Rural Outreach Africa (ROA) works to impact nutrition and health in the community through primary schools. Since 2015, ROA has works with local and international partners to set up school interventions for improved food and nutrition security and incomes. We have implemented school gardens and agricultural enterprises in 3 counties in Kenya – Kakamega, Nairobi and Siaya.
With support from the public sector, private companies and research institutions, ROA has the capacity to establish sustainable enterprises in more schools in the country.
ROA collaborates with the school heads, teachers, students, parents, and other stakeholders in the county departments of agriculture, education, and local administration to create awareness and sensitization about this program. The stakeholders help to ensure the success and sustainability of school-based agricultural programs.
ROA works with 4K cubs in primary schools to set up agricultural enterprises where children learn how to grow food, how to keep and care for animals (poultry and livestock), food preparation and agribusiness. 4K stands for Kuungana Kufanya Kusaidia Kenya, which translates to: to unite, to work with one’s hands to help build Kenya.
ROA facilitates the acquisition of inputs including organic fertilizer, seeds, and other planting materials. We prefer to source inputs and animals from local farmers and agro-dealers.
Establishment of school gardens involves hands-on training with ROA field staff together with students and teachers. During the exercise, the students learn about good agricultural practices (GAPs) of various crops, water & soil conservation, and preparation of organic manure.
ROA staffs monitor the gardens closely to ensure proper setup, resolve any implementation challenges and advice on corrective measures, evaluate the performance of the gardens, sustainability, linking to school feeding programs, post harvest and marketing issues.
There are yet many schools that can benefit from school gardening. ROA invites partners from the public sector, private companies, and research institutions to invest in and strengthen school-based agricultural programs to ensure food and nutrition security in the country.
ROA’s work in schools is periodically featured in the local media, the most recent was in the Smart Harvest pullout in the Standard Newspaper on February 21, 2019, and The Daily Nation newspaper (September 22, 2018) A Case for Revival of 4K Clubs in Schools
Successful school-based agricultural enterprises will:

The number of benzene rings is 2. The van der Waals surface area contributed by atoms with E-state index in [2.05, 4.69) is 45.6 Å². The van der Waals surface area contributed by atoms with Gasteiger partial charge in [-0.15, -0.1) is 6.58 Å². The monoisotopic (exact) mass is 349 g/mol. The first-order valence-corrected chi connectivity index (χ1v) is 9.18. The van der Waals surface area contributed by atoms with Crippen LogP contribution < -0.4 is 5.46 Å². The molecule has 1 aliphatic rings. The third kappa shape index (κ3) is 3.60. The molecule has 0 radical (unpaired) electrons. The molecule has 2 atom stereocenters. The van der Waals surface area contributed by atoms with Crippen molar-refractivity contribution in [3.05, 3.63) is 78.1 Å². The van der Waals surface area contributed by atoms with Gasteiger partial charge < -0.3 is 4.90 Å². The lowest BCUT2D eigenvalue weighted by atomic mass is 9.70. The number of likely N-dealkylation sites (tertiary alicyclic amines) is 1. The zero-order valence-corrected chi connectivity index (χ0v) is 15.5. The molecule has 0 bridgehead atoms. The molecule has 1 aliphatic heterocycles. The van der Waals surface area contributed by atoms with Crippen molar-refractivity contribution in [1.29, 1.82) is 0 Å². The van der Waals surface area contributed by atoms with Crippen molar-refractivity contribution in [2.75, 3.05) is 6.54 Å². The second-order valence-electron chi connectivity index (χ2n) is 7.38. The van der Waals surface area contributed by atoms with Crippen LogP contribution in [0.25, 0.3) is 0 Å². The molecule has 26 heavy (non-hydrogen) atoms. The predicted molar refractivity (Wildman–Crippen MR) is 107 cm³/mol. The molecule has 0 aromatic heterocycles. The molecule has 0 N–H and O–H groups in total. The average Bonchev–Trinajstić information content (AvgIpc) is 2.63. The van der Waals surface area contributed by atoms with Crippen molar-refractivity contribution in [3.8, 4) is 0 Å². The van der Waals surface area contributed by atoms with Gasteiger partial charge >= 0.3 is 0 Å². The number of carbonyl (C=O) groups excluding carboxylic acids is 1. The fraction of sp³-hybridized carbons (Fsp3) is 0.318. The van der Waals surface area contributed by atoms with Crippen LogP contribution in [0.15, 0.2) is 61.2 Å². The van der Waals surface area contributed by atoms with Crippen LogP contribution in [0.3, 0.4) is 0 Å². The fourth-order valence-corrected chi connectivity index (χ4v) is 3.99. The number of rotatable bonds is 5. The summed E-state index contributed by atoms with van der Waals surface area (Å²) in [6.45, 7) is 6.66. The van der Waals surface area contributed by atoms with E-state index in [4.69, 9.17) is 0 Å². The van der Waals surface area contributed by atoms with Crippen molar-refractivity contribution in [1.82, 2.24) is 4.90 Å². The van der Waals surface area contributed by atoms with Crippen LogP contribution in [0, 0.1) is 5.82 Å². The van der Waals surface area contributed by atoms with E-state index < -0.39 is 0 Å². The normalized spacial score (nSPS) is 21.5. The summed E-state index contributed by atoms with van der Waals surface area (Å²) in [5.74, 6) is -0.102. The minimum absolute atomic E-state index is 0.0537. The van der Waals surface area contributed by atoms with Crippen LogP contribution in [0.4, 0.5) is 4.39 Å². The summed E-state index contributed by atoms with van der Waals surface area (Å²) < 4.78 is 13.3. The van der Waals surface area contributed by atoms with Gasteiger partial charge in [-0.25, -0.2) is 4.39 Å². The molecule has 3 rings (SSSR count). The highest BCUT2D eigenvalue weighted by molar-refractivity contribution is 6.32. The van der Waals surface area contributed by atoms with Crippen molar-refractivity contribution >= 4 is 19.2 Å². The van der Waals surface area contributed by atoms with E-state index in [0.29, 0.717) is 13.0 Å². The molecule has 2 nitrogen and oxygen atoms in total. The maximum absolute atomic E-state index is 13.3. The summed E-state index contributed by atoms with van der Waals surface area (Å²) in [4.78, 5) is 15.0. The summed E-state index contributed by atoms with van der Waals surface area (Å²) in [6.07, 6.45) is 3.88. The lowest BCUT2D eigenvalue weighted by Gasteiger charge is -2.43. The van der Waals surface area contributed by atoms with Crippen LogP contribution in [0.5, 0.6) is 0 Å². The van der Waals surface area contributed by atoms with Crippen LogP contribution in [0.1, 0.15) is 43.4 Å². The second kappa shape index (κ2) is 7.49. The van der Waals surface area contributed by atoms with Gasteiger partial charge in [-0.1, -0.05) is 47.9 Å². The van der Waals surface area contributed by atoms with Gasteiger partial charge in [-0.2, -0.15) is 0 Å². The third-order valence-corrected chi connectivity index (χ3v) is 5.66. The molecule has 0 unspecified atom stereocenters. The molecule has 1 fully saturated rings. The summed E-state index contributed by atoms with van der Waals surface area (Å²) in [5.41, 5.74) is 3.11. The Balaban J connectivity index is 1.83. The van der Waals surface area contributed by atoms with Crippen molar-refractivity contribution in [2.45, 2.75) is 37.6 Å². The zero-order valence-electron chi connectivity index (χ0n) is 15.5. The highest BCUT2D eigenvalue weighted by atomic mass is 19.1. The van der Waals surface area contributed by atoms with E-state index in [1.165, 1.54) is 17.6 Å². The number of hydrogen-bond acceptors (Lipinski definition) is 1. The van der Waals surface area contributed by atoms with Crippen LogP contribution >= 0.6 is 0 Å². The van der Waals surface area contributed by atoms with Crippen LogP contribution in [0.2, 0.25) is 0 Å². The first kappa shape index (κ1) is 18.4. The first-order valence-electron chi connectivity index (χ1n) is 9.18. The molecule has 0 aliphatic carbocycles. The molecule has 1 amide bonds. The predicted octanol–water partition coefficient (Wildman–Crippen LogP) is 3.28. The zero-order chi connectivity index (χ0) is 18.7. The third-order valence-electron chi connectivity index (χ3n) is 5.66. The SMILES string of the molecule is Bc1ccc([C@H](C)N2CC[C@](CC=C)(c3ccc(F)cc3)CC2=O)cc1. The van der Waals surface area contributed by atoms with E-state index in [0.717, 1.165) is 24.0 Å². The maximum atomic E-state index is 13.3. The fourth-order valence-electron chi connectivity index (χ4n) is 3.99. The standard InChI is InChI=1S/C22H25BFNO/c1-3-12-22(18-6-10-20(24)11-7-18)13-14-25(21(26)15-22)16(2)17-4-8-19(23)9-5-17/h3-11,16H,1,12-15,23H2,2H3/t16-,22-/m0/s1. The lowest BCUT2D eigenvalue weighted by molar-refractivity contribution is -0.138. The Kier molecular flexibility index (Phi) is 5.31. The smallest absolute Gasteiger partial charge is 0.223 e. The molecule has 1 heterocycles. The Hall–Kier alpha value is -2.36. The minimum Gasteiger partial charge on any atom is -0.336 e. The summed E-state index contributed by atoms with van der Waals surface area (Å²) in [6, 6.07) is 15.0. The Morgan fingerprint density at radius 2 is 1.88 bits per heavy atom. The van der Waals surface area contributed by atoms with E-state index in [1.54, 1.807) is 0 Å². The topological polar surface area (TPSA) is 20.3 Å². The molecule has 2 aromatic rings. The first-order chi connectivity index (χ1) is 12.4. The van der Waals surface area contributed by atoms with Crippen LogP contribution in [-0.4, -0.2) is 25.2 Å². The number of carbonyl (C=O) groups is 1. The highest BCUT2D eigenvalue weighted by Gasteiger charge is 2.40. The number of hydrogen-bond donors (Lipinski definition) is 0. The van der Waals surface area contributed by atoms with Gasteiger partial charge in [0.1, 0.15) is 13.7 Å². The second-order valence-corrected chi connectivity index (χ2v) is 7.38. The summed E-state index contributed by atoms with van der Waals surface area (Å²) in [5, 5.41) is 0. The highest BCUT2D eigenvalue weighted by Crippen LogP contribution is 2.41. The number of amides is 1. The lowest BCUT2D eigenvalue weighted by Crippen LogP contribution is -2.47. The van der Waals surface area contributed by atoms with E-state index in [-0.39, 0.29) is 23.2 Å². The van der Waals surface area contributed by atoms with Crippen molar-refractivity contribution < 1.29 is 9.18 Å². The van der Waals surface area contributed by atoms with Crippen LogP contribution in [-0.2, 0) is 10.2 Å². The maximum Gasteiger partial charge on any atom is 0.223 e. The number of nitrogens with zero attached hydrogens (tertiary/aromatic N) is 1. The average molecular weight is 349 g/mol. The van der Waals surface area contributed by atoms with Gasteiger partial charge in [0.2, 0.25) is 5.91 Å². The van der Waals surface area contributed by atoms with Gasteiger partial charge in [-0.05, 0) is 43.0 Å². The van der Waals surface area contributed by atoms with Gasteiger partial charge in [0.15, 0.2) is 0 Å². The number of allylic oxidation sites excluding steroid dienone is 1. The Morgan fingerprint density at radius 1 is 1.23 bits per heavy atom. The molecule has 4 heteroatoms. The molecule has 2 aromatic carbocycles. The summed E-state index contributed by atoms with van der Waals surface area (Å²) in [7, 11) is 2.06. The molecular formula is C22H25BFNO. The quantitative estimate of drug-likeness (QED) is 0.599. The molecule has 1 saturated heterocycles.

Among the many challenges in developing countries is the quality of education. Accessing good quality education is a problem because families cannot afford schooling costs. The rural communities we serve face myriads of impediments to economic development. It is important to ensure people access sufficient and nutritious foods.
While addressing food insecurity ad low incomes, Rural Outreach Africa (ROA) found out that school retention rate was quite low. Teenagers would drop out of school for lack of school fees and food scarcity. Professor Oniang’o established a kitty from her personal savings to disburse bursary support in form of school fees payment for the most vulnerable and deserving students. Books would be bought as well as uniforms and other basic materials required by the school.
A few months into the bursary program, ROA could not ignore instances of teenage girls who had to discontinue from school due to early pregnancies. Immediately these girls reached a noticeable stage of pregnancies, they dropped out of school. Every year additional number of teens caught pregnancies forcing them to motherhood at an alarmingly young age. It was important that teenagers comprehended the significance of abstinence, contraception, and consequences of choices they made.
There are a number of ways of preventing teenage pregnancies but the most effective is total abstinence from irresponsible sexual behaviors. Abstinence not only keeps teenagers away from pregnancies but also zero risk of getting infected with STIs and HIV. ROA managed to roll out cancelling and mentorship programs for both genders in schools. Other than bringing parents/guardians and students together to daylong seminars to share and get to know each other, cancelling sessions were organized regularly.
Beneficiaries of ROA bursary scheme were expected to show good examples to their peers in line with their classwork performance and social behavioral conduct. ROA would visit schools to inform the management of this support so that no student under the program would have their schooling interrupted in case of late relay of the funds.